What now defines Rich Strike and his team is “renewed hope.” 

I’m a fan of a good underdog story and an even bigger fan of hope! The news of the Kentucky Derby winner came as I found myself feeling discouraged and yearning for hope to breathe new life into my soul. Facing some personal trials, and overwhelmed with the many complex and worrisome things of the world, I was in that hard place where hope can be hard to hold onto.

I wonder if you ever feel stuck in your own hard place, where hope seems elusive, and discouragement is high.

Jana Fraley

I wonder if you ever feel stuck in your own hard place, where hope seems elusive, and discouragement is high. Facing times of hopelessness where you feel as much of a longshot as Rich Strike. . . unlikely, unknown, inconsequential?

If so, I think we can learn something from this incredible story because it’s a beautiful picture of renewed hope even when everything seems impossible.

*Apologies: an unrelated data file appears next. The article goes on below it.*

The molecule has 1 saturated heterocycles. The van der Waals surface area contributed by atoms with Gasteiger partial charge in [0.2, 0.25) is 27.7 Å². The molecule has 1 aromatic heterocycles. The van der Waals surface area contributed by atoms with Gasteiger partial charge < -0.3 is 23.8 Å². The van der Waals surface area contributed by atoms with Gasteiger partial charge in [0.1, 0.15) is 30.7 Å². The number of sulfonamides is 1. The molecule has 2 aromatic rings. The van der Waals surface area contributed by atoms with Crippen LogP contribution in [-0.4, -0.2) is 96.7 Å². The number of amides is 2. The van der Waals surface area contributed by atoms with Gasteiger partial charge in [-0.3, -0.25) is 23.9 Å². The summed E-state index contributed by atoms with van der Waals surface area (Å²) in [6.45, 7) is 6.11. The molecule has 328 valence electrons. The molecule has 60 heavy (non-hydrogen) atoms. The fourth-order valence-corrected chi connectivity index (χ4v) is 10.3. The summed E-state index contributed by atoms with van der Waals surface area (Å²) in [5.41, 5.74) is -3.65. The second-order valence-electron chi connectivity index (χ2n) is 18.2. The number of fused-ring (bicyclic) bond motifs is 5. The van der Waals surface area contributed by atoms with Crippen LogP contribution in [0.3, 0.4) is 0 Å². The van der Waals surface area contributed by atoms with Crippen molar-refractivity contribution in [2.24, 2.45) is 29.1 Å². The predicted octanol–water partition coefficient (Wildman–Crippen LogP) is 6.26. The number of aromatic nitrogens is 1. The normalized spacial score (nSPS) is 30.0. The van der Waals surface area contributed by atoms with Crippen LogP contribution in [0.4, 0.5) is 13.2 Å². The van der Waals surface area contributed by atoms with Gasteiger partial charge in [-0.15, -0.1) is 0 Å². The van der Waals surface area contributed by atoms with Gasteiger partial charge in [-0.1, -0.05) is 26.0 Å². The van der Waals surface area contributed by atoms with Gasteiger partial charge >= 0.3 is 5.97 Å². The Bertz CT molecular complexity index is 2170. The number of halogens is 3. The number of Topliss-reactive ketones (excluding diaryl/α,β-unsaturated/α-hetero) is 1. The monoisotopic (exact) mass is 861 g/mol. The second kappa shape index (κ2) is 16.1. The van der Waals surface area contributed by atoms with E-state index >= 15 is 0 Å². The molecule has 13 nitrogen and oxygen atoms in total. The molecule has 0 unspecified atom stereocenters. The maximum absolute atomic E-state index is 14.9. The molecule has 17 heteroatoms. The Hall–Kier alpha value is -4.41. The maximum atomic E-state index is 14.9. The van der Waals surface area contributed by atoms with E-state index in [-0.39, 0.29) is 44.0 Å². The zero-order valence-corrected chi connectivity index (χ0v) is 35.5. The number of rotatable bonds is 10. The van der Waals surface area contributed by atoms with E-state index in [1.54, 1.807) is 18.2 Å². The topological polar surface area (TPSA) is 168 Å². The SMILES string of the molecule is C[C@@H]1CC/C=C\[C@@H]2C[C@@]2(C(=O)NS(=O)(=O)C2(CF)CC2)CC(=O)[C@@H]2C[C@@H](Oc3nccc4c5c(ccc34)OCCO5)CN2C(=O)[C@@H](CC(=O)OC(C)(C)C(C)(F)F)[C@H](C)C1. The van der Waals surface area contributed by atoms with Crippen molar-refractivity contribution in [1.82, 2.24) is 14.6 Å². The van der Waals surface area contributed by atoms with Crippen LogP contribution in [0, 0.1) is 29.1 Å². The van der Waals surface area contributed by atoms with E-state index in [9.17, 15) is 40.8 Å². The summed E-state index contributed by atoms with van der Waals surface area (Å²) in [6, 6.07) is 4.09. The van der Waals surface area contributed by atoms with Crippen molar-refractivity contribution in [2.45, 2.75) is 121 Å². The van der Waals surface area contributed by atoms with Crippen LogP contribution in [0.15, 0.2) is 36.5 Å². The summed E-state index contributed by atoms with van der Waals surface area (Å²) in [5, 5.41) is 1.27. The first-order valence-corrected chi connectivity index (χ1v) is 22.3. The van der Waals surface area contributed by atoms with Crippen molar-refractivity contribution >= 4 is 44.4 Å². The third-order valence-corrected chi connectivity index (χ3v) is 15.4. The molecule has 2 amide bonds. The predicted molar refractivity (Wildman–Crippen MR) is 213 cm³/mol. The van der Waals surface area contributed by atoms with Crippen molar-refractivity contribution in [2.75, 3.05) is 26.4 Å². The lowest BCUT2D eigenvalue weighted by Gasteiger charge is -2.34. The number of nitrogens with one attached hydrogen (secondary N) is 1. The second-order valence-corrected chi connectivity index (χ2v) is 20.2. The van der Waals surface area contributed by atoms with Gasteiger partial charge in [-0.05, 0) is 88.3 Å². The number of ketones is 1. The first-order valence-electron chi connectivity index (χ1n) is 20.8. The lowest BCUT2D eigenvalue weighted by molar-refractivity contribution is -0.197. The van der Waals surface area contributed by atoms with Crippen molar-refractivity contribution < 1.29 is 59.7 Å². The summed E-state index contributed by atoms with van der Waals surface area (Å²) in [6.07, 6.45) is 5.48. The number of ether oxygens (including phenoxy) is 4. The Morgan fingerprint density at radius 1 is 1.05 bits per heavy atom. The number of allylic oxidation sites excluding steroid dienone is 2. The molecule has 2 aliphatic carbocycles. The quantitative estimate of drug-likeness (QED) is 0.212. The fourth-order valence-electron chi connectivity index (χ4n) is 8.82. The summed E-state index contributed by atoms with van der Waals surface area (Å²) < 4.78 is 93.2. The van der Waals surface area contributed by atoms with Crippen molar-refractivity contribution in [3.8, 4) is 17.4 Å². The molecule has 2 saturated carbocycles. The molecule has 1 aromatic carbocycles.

However, as Christians, we realize these truths about biblical hope:

  • Our circumstances are not what give us hope. 

  •  Luck or chance is not the foundation of our hope. 

  • The condition of our heart does not increase the hope we have. 

  • How gifted or skilled we are in life is not “the reason for the hope we have within us.” (1 Peter 3:15) 

All these elements can certainly create hope when things are going well and working in our favor. But life tends to bring circumstances that shift and change and troublesome events that zap our strength and test our faith. 

If I were to build a foundation of hope on my circumstances, then tomorrow if sickness suddenly hits, a child is in crisis, my marriage is strained, or I receive news of the death of a loved one, hope will likely vanish. Or if I view hope as nothing more than “wishful thinking” and something that happens by chance, then when those wishes aren’t realized my hope will be disappointed. And if hope is formed from my best efforts and intentions, I know it will be lacking the moment I fail or give in to my flesh and live according to my own wants and desires.